'To Mr Frederick Hobbs, who played the part of Luiz; to Mr Dewey Gibson, who with Mr Tunks made an admirable King, we must own immediate fealty.  These new members of the company are worthy of their places.  The first words of “Take a pair of sparkling eyes,” as sung by Mr Gibson, thrilled the whole house, and his was one of the triumphs of the evening.  Mr Hobbs is a very fine actor, and his elocution is excellent.  Mr Tunks is his usual joyous self, and there is an old Scotch proverb associated with a chimney and smoke which we may explain to him should he desire to know just what Dundee thinks of him.

'Miss Clara Dow is, in our opinion, the finest leading lady the D'Oyly Carte Opera Company has ever had.  This is no exaggeration, but a statement of our plain convictions.  She has a splendid singing voice, the clearest enunciation, great powers as an actress, infinite grace and delicacy of movement and expression, and throughout all a sympathy with her part which rejoices the heart of every critic.  We shall hope to see her to even greater effect on Friday evening, but yesterday, in the second act especially, it was difficult to find words to praise her performance.  Miss Beatrice Boarer adds a delicious piquancy to every opera in which she plays, and with Miss Hilda Cross, a very admirable Gianetta, she got a very large share of the appreciation of the audience.  Miss Louie Rene was again a dignified Duchess, and all the other members of the company were just what we have learned to expect of D'Oyly Carte opera.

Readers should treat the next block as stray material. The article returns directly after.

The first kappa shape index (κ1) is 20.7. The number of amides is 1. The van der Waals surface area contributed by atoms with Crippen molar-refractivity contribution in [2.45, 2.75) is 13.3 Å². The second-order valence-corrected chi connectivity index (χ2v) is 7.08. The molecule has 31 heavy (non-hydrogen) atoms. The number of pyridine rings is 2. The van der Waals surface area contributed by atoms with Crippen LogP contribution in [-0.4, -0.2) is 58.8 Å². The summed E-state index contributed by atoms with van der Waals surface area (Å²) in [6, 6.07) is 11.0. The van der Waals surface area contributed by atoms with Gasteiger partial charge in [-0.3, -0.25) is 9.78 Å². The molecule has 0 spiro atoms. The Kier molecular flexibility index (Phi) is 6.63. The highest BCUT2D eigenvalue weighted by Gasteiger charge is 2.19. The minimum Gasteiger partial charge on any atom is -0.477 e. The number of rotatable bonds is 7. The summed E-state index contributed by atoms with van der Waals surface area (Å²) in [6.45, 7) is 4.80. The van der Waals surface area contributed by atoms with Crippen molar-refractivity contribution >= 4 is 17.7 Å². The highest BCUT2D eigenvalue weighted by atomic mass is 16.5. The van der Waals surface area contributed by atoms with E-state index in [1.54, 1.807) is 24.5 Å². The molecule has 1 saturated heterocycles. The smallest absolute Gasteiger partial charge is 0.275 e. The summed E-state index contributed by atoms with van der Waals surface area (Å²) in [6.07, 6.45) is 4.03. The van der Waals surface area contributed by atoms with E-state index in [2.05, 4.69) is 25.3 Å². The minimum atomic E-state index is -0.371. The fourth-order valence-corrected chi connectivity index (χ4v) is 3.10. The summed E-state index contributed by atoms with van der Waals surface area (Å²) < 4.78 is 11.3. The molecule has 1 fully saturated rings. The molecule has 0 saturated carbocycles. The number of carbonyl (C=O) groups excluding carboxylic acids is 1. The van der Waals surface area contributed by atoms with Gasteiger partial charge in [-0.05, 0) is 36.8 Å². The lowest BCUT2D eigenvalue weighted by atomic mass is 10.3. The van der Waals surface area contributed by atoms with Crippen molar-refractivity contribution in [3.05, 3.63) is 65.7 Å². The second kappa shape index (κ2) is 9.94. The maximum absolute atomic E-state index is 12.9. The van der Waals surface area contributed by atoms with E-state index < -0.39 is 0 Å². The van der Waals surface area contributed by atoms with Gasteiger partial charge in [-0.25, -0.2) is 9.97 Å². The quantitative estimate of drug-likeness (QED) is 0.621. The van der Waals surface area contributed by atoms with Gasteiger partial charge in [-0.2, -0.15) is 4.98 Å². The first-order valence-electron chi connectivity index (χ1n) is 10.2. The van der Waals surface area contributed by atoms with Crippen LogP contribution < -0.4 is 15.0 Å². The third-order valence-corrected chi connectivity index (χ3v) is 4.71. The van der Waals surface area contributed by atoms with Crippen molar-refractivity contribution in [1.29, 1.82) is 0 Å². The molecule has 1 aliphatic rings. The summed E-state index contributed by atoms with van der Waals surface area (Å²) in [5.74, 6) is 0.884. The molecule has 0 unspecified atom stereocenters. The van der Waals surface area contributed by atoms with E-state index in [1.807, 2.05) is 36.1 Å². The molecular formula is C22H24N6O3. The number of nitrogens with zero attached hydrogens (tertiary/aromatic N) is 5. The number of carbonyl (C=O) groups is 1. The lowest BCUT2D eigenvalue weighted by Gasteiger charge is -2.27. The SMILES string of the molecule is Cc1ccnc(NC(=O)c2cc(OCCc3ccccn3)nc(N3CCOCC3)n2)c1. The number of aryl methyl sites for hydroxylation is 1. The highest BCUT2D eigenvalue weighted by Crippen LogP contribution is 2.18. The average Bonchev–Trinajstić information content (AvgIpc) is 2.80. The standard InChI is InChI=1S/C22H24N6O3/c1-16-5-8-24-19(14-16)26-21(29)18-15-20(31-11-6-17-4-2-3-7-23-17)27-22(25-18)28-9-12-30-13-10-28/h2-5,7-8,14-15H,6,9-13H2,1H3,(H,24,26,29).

'The music was specially good.  The orchestra was under excellent command, and at points like the song “Ah me! you men,” and the recital of the muse it was admirably subdued. Throughout it never forgot that an orchestra is essentially an accompaniment, and not a noise between the audience and the stage, as many orchestras are.  The chorus work was very fine. Never a false quantity was heard.  The whole performance was indeed one of the best seen in Dundee.  The Gondoliers has never had finer presentation. To-night The Mikado will be performed.'

 

The D'Oyly Carte Opera Company's Scottish Tour - 1914

The operas performed were:  Patience Iolanthe Princess Ida;  The Mikado;  The Yeomen of the Guard;  The Gondoliers.

The repertoire for the week was:

Dundee, w/c 31 August:   Mon 31 The Gondoliers;  Tue 1 Sep The Mikado;  Wed 2 Patience,  Thu 3 Princess Ida;  Fri 4 The Yeomen of the Guard;  Sat 5 mat Iolanthe;   Sat 6 eve The Mikado.

The cast is as reviewed in the Dundee Advertiser.

Additional dates for Edinburgh, Glasgow and Aberdeen to be confirmed.

Performance Cast

Marco Palmieri a Venetian Gondolier

Dewey Gibson (Aug 31)

Giuseppe Palmieri a Venetian Gondolier

Leicester Tunks (Aug 31)

Tessa a Contadina

Beatrice Boarer (Aug 31)

Gianetta a Contadina

Hilda Cross (Aug 31)

Duke of Plaza-Toro a Grandee of Spain

Henry Lytton (Aug 31)

Duchess of Plaza-Toro

Louie René (Aug 31)

Casilda daughter of the Duke and Duchess

Clara Dow (Aug 31)

Luiz the Duke's Attendant

Frederick Hobbs (Aug 31)

Don Alhambra del Bolero the Grand Inquisitor

Fred Billington (Aug 31)

Production Cast

Conductor

Walter Hann (Aug 31)

Performance DatesGondoliers 1914

Map List

Her Majesty's Theatre, Dundee | Dundee

31 Aug, 19.30

© Copyright Opera Scotland 2021

Site by SiteBuddha